Three months of experimental validation allowed us to refine the technique to the point we could pursue grant funding from the National Science Foundation (NSF) Small Business Innovation Research (SBIR) program and submit a provisional patent application.

New solar cell technology improves efficiency by 15%

Phil Stafford, Arkansas Research & Technology Park, and Douglas Hutchings | Silicon Solar Solutions

Douglas Hutchings, Chief Executive Officer of Silicon Solar Solutions Inc.

Can you tell ​us how you came up with this new technology that could improve the efficiency of solar cells by 15 percent, thereby potentially saving manufacturers millions of dollars in production costs?

DH: “Silicon Solar Solutions was founded to commercialize innovative technologies to reduce the cost of solar cells. Seth Shumate, our Senior Scientist, had the eureka moment for this approach while reading a paper entitled “Boron-Hydrogen Complexes in Crystalline Silicon” in late 2011. A single graph in the paper triggered the concept. Three months of experimental validation allowed us to refine the technique to the point we could pursue grant funding from the National Science Foundation (NSF) Small Business Innovation Research (SBIR) program and submit a provisional patent application.”

Can you explain the patent on self-aligned hydrogenated selective emitters for N-type solar cells? When do you expect the patent to be approved?

DH: “Selective emitters are well known in the industry and they increase the conversion efficiency of solar cells. The approach has traditionally been hindered by the need for additional processing steps and the need to increase the number of silver grid lines on the front of the cell. The Hydrogenated Selective Emitter (HSE) is an elegant way to create a selective emitter on solar cells post-production and without using extra silver. We have a patent pending on the method to accomplish this, the resulting device structure and on the necessary equipment. Predicting the exact timeline of the patent being issued is tricky, but we would anticipate hearing the USPTO’s first response within the next 12 months.”

In simple terms can you explain how the technology works and specifically how it improves efficiency?

DH: “When light hits a solar cell, electrons are knocked loose. If these electrons can make it out of the solar cell you can use them as electricity. Selective emitters make it easier for electrons to make it out of the solar cell. It works by improving the contact between the silver grid lines and the silicon underneath. Our approach goes one step further by allowing you to space the grid lines further apart so less light is blocked. Compared to other approaches we use 4.3 square centimeters less silver on each solar cell. For a manufacturer this saves enough silver each year to cover the floor space of two Wal-Mart supercenters.”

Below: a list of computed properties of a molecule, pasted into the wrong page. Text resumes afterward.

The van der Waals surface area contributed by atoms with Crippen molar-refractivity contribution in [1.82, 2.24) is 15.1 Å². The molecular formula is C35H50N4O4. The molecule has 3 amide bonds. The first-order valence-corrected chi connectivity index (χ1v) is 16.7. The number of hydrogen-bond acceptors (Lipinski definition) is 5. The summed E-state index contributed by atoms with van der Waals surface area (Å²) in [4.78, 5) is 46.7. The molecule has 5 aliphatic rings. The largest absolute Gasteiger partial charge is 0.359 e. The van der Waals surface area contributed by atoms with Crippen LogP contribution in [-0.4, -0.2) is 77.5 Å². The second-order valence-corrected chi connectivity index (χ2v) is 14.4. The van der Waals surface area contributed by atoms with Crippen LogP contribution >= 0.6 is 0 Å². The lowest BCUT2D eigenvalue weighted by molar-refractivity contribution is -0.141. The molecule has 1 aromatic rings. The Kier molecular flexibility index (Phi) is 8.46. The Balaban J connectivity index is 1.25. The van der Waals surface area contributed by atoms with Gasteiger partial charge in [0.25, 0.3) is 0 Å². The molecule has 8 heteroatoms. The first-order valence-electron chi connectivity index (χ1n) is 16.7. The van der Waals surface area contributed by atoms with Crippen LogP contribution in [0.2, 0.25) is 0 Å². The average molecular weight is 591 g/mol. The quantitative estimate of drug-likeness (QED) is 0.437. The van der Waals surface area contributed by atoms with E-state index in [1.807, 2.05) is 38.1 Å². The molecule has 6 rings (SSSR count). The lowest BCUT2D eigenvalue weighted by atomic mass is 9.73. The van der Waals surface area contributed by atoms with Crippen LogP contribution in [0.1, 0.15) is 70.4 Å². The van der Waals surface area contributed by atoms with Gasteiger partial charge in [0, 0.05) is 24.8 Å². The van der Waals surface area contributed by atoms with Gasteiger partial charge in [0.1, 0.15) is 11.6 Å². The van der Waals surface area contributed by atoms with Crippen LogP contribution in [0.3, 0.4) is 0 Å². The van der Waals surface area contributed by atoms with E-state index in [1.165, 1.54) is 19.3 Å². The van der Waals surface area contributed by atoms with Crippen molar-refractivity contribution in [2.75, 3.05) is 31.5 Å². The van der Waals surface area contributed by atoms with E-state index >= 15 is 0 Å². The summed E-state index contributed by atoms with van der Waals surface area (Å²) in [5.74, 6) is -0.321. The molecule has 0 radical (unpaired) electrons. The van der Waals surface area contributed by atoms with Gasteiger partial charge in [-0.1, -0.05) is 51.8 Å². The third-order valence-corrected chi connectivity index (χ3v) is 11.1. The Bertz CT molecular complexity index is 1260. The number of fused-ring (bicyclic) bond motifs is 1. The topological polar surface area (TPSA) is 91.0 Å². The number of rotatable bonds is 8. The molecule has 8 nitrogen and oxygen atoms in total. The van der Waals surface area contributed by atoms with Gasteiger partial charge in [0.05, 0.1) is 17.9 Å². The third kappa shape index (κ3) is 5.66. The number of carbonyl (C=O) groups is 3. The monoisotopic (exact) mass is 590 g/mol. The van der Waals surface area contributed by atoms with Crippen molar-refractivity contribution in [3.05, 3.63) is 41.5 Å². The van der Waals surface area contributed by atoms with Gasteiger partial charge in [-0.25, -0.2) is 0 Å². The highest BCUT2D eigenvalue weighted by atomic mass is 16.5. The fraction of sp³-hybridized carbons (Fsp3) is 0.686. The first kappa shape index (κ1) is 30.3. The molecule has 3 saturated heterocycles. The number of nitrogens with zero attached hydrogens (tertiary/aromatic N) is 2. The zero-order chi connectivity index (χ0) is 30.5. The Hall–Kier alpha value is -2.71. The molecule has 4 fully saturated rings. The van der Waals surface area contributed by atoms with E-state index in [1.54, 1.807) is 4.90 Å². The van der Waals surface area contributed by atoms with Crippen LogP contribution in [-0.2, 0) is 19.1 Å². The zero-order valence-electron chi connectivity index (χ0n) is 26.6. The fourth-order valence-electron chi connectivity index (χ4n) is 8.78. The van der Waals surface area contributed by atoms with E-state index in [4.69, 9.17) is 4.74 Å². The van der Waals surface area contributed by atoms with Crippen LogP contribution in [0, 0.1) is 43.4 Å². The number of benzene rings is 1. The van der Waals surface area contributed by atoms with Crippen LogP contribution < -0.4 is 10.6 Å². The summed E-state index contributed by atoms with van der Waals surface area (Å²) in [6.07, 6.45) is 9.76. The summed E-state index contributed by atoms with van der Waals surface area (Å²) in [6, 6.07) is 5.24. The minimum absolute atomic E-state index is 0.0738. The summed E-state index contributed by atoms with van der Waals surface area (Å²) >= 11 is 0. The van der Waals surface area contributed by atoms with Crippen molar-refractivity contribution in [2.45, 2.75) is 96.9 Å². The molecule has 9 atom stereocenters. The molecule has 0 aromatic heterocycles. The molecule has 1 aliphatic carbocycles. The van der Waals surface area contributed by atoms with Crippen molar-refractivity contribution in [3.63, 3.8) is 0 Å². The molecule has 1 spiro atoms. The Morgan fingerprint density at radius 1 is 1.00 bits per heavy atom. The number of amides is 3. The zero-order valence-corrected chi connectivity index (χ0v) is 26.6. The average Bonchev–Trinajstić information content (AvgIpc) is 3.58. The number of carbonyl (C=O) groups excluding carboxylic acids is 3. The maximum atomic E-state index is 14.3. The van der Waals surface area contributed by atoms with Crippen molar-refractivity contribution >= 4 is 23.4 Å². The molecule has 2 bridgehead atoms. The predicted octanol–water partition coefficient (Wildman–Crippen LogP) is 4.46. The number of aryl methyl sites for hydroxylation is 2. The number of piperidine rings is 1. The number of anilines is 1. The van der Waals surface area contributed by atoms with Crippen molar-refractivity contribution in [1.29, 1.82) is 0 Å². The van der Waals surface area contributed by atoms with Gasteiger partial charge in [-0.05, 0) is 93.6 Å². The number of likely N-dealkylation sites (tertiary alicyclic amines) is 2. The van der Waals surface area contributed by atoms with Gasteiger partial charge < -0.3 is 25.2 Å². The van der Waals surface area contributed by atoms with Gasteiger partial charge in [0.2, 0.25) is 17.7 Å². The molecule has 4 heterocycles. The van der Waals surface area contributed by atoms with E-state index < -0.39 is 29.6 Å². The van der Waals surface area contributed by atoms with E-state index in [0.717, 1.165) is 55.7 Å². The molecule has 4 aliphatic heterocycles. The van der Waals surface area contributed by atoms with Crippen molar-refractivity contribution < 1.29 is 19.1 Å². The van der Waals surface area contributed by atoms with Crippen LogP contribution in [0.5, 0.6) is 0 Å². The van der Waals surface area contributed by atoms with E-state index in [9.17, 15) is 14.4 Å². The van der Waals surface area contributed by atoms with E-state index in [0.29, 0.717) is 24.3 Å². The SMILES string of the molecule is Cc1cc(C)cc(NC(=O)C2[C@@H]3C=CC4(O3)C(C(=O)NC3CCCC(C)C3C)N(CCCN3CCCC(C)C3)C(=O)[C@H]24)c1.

Can you outline the awards and grants that you have received to conduct research on this technology?

DH: “We received an NSF SBIR that is active from January to June 2013. This grant provides $150,000 to demonstrate the technology works in the lab. Our application for the SBIR was supported by the Arkansas Science and Technology Authority (ASTA) through their Technology Transfer Assistance Grant (TTAG) program. We have also help in the form of equipment access from the Arkansas Advanced Photovoltaics Research Center and the Optoelectronics Laboratory at the University of Arkansas.”

What is the next step in the research and when do you think we will see commercialization of the process?

DH: “We have demonstrated that the technology works on solar cells made in our lab. The next big step is to show that it works with industry standard solar cells and that the process can be done at a large scale. We are actively talking with potential partners and customers to help ensure that the technology is efficiently transitioned from our labs to the real world. We will be applying for additional grant funding to help with these efforts in addition to securing private investment. Research and development always takes longer than you hope but we anticipate a pilot line demonstration in 2014.”

 

Phil Stafford, President, University of Arkansas Technology and Development Foundation

How is the Arkansas Research and Technology Park supporting this effort? What role has the Genesis Technology incubator played in the development of this?

PS: “One of the primary roles of the ARTP is to provide our affiliate companies access to leading-edge research resources necessary to develop, test and optimize emerging technologies. In the case of Silicon Solar Solutions, we facilitated access to Arkansas Advanced Photovoltaics Research Center and the Optoelectronics Laboratory at the University of Arkansas to support technology development during the critical proof-of-concept phase.”

There seems to be an uptick in start-ups in the Northwest Arkansas region, do you know why?